What’s next for green streets? How about green alleys!

Imagine living next to a blighted alleyway. You’d like to use it to walk to church or school or the bus stop, but it’s unsafe and ugly. This is the situation that used to exist in the Elmer Avenue neighborhood. Step one was just cleaning up the Paseo so people could use it again – getting the abandoned cars towed, adding a light, and painting over the graffiti. Thankfully, the City of Los Angeles took the first step in making the Elmer Paseo a safer walkway back in 2009.

But, the Paseo still flooded, making it unusable and unsafe many days of the year. This year, the Council for Watershed Health took the next step.

In October, out came the asphalt paving and in went the construction crew to begin excavation for a new Paseo that will capture between 1.3 to 1.9 million gallons water annually, provide a safe and comfortable pedestrian connection to local goods and services, reduce localized temperatures, attract birds and butterflies, and raise community awareness about their local watershed.

Stay tuned for regular construction updates!

Loving the Los Angeles River

This summer, a few hardy souls “owned” the LA River by kayaking a 1.5 mile stretch in the Sepulveda Basin. Tickets were available for about six minutes on an early July morning for the trips in August and September. I had the good fortune to go in early September and two of the Council’s staff, Kristy and Derek, paddled on the last weekend, courtesy of the Conservation Corps’ Paddle the LA River program.

Derek has been working for the Council this summer, so I was especially glad he was able to go on one of the last trips this year. Here is his account:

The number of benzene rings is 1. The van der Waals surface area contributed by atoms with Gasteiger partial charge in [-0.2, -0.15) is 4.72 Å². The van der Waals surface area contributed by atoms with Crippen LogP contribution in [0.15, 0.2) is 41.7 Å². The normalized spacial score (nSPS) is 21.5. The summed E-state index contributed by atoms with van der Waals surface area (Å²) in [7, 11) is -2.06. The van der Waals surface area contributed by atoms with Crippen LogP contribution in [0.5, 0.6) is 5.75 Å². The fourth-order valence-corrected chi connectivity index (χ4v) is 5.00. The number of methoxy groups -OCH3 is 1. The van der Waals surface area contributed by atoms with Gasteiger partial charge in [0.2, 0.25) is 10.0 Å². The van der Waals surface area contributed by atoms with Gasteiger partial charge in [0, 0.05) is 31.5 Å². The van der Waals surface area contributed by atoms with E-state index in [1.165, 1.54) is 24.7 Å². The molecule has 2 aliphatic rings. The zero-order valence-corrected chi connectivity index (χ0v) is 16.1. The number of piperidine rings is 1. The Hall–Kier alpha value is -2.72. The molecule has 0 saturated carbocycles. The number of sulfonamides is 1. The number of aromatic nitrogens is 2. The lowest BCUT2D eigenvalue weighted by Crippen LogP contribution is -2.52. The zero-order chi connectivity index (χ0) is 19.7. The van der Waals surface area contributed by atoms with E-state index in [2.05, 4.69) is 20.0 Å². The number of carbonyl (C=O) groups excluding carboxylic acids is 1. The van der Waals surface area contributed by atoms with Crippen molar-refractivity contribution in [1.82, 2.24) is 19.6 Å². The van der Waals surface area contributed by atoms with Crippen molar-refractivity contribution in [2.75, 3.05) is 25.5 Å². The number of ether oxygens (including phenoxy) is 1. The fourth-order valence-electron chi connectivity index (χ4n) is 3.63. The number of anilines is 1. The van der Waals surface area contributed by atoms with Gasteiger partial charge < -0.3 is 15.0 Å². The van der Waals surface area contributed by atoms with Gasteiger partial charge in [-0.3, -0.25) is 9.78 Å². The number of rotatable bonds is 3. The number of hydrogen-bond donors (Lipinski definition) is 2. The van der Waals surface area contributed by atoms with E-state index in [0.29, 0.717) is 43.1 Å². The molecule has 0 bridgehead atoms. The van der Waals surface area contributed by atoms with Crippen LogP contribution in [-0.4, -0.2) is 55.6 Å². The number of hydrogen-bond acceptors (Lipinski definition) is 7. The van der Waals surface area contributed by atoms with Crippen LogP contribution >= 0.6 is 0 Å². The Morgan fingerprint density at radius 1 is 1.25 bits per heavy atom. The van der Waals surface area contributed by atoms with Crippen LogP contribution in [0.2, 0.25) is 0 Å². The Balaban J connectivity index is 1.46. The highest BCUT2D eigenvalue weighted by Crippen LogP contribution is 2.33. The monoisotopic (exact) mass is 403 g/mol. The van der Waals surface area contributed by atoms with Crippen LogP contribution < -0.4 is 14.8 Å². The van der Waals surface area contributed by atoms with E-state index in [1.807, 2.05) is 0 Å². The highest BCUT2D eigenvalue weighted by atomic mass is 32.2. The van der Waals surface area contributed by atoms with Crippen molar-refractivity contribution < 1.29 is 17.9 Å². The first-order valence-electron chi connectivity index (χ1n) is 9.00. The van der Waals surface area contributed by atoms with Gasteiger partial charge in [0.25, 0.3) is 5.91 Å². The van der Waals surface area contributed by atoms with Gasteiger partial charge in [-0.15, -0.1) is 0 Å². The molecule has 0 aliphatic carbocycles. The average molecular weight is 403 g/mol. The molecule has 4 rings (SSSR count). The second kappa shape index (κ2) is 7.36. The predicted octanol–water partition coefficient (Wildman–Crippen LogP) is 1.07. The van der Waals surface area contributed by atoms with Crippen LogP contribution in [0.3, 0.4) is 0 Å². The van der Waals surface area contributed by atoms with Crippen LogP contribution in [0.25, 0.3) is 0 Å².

“It was a busy day on the Sepulveda Dam Recreation area. Parking lots were full, soccer fields bellowed with the cheers of family and teammates, and cyclists raced around the numerous bike paths. The atmosphere was the perfect setting as I and a handful of others were about to embark on the last kayak tour of the LA River for the year. With Ranger Tim and his contagious energy, we set off to our launch point under the Balboa Blvd Bridge.  As we climbed into our vessels, aided by members of the LA Conservation Corps, a rush of exhilaration set over the group. We were on the LA River, a privilege few citizens have experienced.

George, leader of Paddle the River, guided the first segment of the trip upstream in order to make sure everyone was comfortable in their kayak or canoe. I, as representative of the Council for Watershed Health, explained the importance of watershed wide approach to improving our rivers.  After this, we soaked in the sights, sounds, and allure of the river for the next 1.5 miles. The banks were lined with willows, castor bean, sycamore, and cattails. A gentle breeze swayed the vegetation as the sun began to break through the clouds. I was on the lookout for birds when I spotted a snowy egret resting a branch. It barely noticed me and posed, but only for a moment as I managed to snap a few shots before it flew off. It was only until I saw a shopping cart poking out of the water that I had a realization: I was in Los Angeles, in an urban setting with the 101 freeway nearby, and I completely forgot. It was amazing how quickly the river can consume your thoughts, even though it is far from revitalized.

As we finished our trip in the shallow waters close to the dam, we all looked back at the river as if to ingrain the river expedition into our memories. Our experience was unforgettable, and left us wondering how long we would remain as the privileged few who have paddled the LA River.”